Meditation for Resilience
Work Well Being Associate Chris Hardy outlines the benefits of meditation and shares a short guided practice, designed to bring us back into our body and slow down and destress in the moment.
If you only learn one resilience technique, learn this one.
We hear a lot about mindfulness and meditation today, but what exactly does it mean and how can it help?
Mindfulness is a kind of meditation practice where you place your attention onto certain aspects of your immediate experience.
For example, to become mindful of your breath simply means to place your attention on it; listen to it, to feel it, to be aware of its length and depth, and of how your body moves as you breath.
It may seem simple, but being aware of your breath throughout the day could be your core resilience-building practice and could, if done well, transform your life.
Here is why: When we feel stressed or overwhelmed our body triggers a physical and chemical response. Adrenaline and cortisol are released, our body become tense, breath is shortened, muscles are charged with glucose, we become hyper-vigilant and focus is sharpened. In short, we’re ready to either fight or flight.
When we lived on the savannas of Africa this was a valid response that saved our lives. When we receive a difficult email... well, we might understandably feel frustrated or nervous, but the full- blown stress response is not completely necessary.
In these moments of stress - when we receive challenging news, or we’re put on the spot, or we feel overwhelmed - we can turn to our breath, breathing in deeply through the nose, and out through the mouth.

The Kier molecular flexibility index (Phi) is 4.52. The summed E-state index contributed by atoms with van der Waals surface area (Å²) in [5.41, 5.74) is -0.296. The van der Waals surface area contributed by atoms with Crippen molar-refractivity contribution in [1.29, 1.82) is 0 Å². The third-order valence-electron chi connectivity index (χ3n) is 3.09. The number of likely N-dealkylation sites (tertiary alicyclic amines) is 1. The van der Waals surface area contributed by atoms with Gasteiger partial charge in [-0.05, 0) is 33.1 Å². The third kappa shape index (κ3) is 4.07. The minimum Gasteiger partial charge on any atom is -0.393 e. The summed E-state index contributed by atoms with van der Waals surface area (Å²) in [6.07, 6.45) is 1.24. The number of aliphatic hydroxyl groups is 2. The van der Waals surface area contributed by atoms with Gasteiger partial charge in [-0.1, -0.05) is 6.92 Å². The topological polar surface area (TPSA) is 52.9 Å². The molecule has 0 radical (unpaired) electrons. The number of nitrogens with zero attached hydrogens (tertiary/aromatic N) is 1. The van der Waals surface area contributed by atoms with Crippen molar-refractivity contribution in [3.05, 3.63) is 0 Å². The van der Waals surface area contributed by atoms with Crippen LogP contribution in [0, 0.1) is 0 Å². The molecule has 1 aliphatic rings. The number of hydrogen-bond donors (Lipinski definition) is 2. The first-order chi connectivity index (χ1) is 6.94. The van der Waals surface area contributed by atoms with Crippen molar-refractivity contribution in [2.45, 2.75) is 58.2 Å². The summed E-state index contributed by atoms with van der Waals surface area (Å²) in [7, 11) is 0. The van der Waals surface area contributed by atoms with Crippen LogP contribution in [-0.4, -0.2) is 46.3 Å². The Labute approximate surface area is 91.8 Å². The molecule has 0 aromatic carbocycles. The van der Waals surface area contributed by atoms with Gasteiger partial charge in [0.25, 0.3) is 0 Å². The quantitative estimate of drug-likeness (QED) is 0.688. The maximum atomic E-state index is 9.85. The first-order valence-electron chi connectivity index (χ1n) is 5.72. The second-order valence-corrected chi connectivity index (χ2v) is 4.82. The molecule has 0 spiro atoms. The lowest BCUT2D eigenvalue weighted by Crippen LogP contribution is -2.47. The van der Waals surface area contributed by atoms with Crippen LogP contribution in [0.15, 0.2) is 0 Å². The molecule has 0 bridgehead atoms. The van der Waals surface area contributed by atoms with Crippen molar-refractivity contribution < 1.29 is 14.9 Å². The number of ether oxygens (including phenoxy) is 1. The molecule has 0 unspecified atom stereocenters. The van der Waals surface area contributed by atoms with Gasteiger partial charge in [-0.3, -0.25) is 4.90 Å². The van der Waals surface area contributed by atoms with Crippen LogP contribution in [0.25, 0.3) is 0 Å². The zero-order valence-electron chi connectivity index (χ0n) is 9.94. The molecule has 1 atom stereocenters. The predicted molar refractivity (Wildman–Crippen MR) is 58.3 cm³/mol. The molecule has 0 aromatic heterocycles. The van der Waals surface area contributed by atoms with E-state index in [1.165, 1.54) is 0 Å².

Breathing deeply with an extended exhalation stimulates your parasympathetic nervous system. This part of your system is responsible for rest, relaxation, digestion and cell rejuvenation. It’s the opposite end of the spectrum to the stress response and it naturally calms and restores balance to the mind.
You also give yourself a pause, a moment to compose yourself before responding. Victor Frankle, author of ‘Man’s Search for Meaning’ wrote that:
``Between stimulus and response, there is a space. In that space is our power to choose our response. In our response lies our growth and our freedom.”
Interested to explore further?
Try this guided meditation with Chris which is designed to bring us back into our body and slow down and destress in the moment. You can call upon it at anytime during the day, perhaps at the start of your day before launching into work mode, or to unplug on your ride home.
Let go of stress, and feelings of overwhelm and anxiety and call in calmness.